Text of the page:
One of the key issues in second language learning and teaching concerns the role and practice of grammar instruction. Does it make a difference? How do we teach grammar in the language classroom? Is there an effective technique to teach grammar that is better than others?
While some linguists address these questions to develop a better understanding of how people acquire a grammar, language acquisition scholars are in search of the most effective way to approach the teaching of grammar in the language classroom.
The individual chapters in this volume will explore a variety of approaches to grammar teaching and offer a list of principles and guidelines that those involved in language acquisition should consider to design and implement effective grammar tasks during their teaching. It proposes that the key issue is not whether or not we should teach grammar but how we incorporate a teaching grammar component in our communicative language teaching practices.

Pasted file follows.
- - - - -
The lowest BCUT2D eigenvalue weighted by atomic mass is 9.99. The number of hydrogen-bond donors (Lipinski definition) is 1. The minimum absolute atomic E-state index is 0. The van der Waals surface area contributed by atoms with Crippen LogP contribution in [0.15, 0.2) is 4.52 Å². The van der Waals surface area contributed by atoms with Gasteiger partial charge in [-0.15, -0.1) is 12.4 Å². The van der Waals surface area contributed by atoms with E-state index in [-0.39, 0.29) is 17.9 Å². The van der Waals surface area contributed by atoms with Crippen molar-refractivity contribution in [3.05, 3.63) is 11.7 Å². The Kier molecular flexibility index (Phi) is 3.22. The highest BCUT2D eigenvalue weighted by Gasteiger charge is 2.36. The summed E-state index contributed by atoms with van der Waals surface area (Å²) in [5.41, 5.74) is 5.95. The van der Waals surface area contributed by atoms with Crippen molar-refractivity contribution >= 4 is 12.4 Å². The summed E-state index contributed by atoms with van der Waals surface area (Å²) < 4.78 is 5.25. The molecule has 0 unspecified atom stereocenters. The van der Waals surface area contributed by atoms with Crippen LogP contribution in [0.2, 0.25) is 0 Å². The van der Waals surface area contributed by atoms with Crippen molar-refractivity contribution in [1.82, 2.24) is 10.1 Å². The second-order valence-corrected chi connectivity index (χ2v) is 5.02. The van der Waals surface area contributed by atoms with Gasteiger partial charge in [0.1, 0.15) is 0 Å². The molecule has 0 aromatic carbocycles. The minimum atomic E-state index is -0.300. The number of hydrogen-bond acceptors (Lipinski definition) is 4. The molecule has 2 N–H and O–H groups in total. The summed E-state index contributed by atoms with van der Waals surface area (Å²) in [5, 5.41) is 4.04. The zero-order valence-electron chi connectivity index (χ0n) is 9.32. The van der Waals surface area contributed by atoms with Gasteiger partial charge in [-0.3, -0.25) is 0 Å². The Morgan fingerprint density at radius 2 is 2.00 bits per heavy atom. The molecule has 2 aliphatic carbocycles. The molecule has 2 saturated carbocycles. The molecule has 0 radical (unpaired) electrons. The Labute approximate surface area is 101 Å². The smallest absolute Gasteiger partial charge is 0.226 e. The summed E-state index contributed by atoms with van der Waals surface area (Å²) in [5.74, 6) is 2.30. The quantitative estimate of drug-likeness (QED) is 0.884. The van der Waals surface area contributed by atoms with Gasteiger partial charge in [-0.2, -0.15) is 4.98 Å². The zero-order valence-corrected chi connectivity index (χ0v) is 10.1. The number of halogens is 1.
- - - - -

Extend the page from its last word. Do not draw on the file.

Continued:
“This is an excellent collection of papers concerned with theory, pedagogic developments and empirical research on the complex role of grammar instruction in second language learning. Essential reading for language teachers, researchers of second language acquisition and educators.” – Carmen Muñoz, Professor of Applied Linguistics, Universitat de Barcelona, Spain,
“Combining chapters describing the theoretical motivation for such pedagogic interventions as `input enhancement`, `processing instruction` and `interactional feedback` with chapters reporting careful empirical studies of the effects of these and other interventions on developing knowledge of L2 grammar, this book is an excellent example of how Second Language Acquisition research can contribute to effective L2 pedagogy. Each chapter is authoritative, accessible, and the range of issues the book deals with in learning grammar is wide. The result is a very valuable contribution to our understanding of how instruction can facilitate L2 learning.” – Peter Robinson, Professor of Linguistics and Second Language Acquisition, Aoyama Gakuin University, Tokyo, Japan,
“The particular strength of this book is the linkage it creates between theory based in linguistics and evidence-based practice research.” – Richard Towell, Emeritus Professor of French Applied Linguistics, University of Salford, UK,